Today at The Great Projects we are very happy to share the fantastic news that the Borneo Orangutan Survival Foundation (BOS Foundation) will be releasing 4 more orangutans back into the rainforests of Borneo. This will be the 9 th orangutan release in the past few years, following 8 successful prior releases and hopefully many more to come from Samboja Lestari, the home of the Samboja Lestari Orangutan Project.
The release will involve the team and the 4 orangutans travelling hundreds of miles into the Kehje Sewen Forest before their eventual release. They will then be monitored by BOS Foundations dedicated team to ensure all goes well and they are able to use all of the skills they have learnt through their rehabilitation at Samboja Lestari.
As soon as the release has taken place we will be sharing some video footage, pictures and updates so you will be able to see how they are getting on but until then please take a look at the unique profiles of the soon to be wild orangutans Rafli, Saprol, Jamur and J-Lo.
Rafli was rescued in Sebulu, an area in East Kalimantan that was severely damaged by forest fires nearly 20 years ago and was brought to Samboja Lestari on February 14, 2005, when he was 13 years old.
Due to his behaviour at the time of his rescue it was clear Rafli had never been in captivity and after spending time within a socialisation area with 2 other orangutans (Elisan and Juri) he was re-located to a pre-release orangutan island in 2015. He quickly adapted to island life learning survival skills through exploring, climbing trees, building nests and actively foraging.
Now at 24 years of age, weighing 75kg and after spending 11 years at the Samboja Lestari Rehabilitation Centre, Rafli will soon taste freedom in the wilds of the Kehje Sewen Forest.
Saprol was rescued together with his mother Inul, in the Sebulu area of the Kutai Kartanegara Regency on May 11, 2006. Tragically, Inul came to Samboja Lestari with fatal injuries and a distraught Saprol clinging desperately to her. Sadly, Inul’s injuries were so severe that she could not be saved, leaving Saprol orphaned. Luckily, however, he was able to be raised by BOS Foundation’s dedicated carers.
Together with Jamur, Jlo, Sarmi, Nila and others, Saprol, like Rafli, was relocated to one of the centres’ manmade pre-release islands at Samboja Lestari. He was moved with two mother-infant pairs and one of the mothers, Sarmi, who is now living in the Kehje Sewen Forest, took care of Saprol who became a brother to Sani, her daughter.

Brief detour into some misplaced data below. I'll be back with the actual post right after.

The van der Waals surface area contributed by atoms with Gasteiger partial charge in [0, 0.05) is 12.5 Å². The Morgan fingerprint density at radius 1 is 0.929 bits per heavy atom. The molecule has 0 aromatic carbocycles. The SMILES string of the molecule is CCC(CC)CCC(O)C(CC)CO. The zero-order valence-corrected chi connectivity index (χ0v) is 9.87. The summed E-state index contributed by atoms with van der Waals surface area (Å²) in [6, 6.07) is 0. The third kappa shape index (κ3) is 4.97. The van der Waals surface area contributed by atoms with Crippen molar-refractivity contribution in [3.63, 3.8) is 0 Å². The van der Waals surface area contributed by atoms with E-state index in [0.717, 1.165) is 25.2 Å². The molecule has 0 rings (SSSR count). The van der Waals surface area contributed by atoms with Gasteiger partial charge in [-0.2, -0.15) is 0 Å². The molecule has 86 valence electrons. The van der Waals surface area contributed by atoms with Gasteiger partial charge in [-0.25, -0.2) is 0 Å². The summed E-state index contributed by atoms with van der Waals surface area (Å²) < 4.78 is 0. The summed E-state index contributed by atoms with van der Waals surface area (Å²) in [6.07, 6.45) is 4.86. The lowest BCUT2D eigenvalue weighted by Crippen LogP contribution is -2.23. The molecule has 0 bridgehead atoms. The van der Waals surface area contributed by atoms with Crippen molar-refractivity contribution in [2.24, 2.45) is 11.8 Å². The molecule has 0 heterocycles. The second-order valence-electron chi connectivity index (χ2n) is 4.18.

Saprol is now 11 years old and weighs 38kg. This dark haired male with a thick reddish beard will soon live an independent life in the Kehje Sewen Forest, where perhaps he may meet up with his surrogate mother Sarmi.
On November 1,1998, Jamur was rescued in a joint team effort between the East Kalimantan BKSDA and the BOS Foundation and was 4 years old when she arrived at Samboja Lestari.
Stocky Jamur with her thick hair and round eyes, gave birth to her first daughter, J-Lo on March 5, 2006.
Although she grew up in a rehabilitation centre without the guidance of her own mother, Jamur turned out to be a good mother to J-Lo, who is now 10 years old.
Jamur is now 22 years old and will soon be released to the Kehje Sewen Forest alongside her daughter J-Lo, who has been living on her own for a number of years.
J-Lo was born on March 5, 2006 and unlike a lot of orangutans who come to Samboja Lestari orphaned, she was raised by her mother, Jamur, from birth and learned from her all the knowledge and skills necessary for survival in the wild.
J-Lo has already mastered building nests, identifying natural predators and foraging for forest foods. She dislikes human presence and kiss-squeaks when she sees or senses people approaching which is fantastic for all release candidates.
Now 10 years old, the beautiful J-Lo is ready to go with her mother, Jamur, and her best friend, Saprol, to live an independent and free life in Kehje Sewen Forest.
These are just some of the many amazing stories at the Samboja Lestari Orangutan Centre and as the BOS Foundation moves forward it hopes to release many more orangutans back into the wild.
As mentioned before please do check back for an update on the release itself and if you would like to find out more about the project and how volunteers help with the work that BOS Foundation do at Samboja Lestari please click here or find out more about the BOS Foundation and other ways in which you can help.
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